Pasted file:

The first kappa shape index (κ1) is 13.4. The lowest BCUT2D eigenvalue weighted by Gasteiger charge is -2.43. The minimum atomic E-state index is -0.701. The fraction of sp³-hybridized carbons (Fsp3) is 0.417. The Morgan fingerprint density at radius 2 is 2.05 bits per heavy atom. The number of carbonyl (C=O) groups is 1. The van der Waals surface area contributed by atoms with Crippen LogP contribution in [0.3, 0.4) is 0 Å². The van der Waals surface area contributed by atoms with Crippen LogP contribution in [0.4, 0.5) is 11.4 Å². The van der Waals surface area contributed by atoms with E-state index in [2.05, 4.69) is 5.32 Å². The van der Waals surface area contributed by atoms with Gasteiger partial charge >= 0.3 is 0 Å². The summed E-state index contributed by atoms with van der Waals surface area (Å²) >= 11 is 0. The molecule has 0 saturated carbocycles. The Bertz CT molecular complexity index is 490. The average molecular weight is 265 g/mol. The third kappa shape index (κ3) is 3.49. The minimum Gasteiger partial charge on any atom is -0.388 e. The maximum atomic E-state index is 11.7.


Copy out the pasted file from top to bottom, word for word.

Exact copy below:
The first kappa shape index (κ1) is 13.4. The lowest BCUT2D eigenvalue weighted by Gasteiger charge is -2.43. The minimum atomic E-state index is -0.701. The fraction of sp³-hybridized carbons (Fsp3) is 0.417. The Morgan fingerprint density at radius 2 is 2.05 bits per heavy atom. The number of carbonyl (C=O) groups is 1. The van der Waals surface area contributed by atoms with Crippen LogP contribution in [0.3, 0.4) is 0 Å². The van der Waals surface area contributed by atoms with Crippen LogP contribution in [0.4, 0.5) is 11.4 Å². The van der Waals surface area contributed by atoms with E-state index in [2.05, 4.69) is 5.32 Å². The van der Waals surface area contributed by atoms with Gasteiger partial charge >= 0.3 is 0 Å². The summed E-state index contributed by atoms with van der Waals surface area (Å²) >= 11 is 0. The molecule has 0 saturated carbocycles. The Bertz CT molecular complexity index is 490. The average molecular weight is 265 g/mol. The third kappa shape index (κ3) is 3.49. The minimum Gasteiger partial charge on any atom is -0.388 e. The maximum atomic E-state index is 11.7.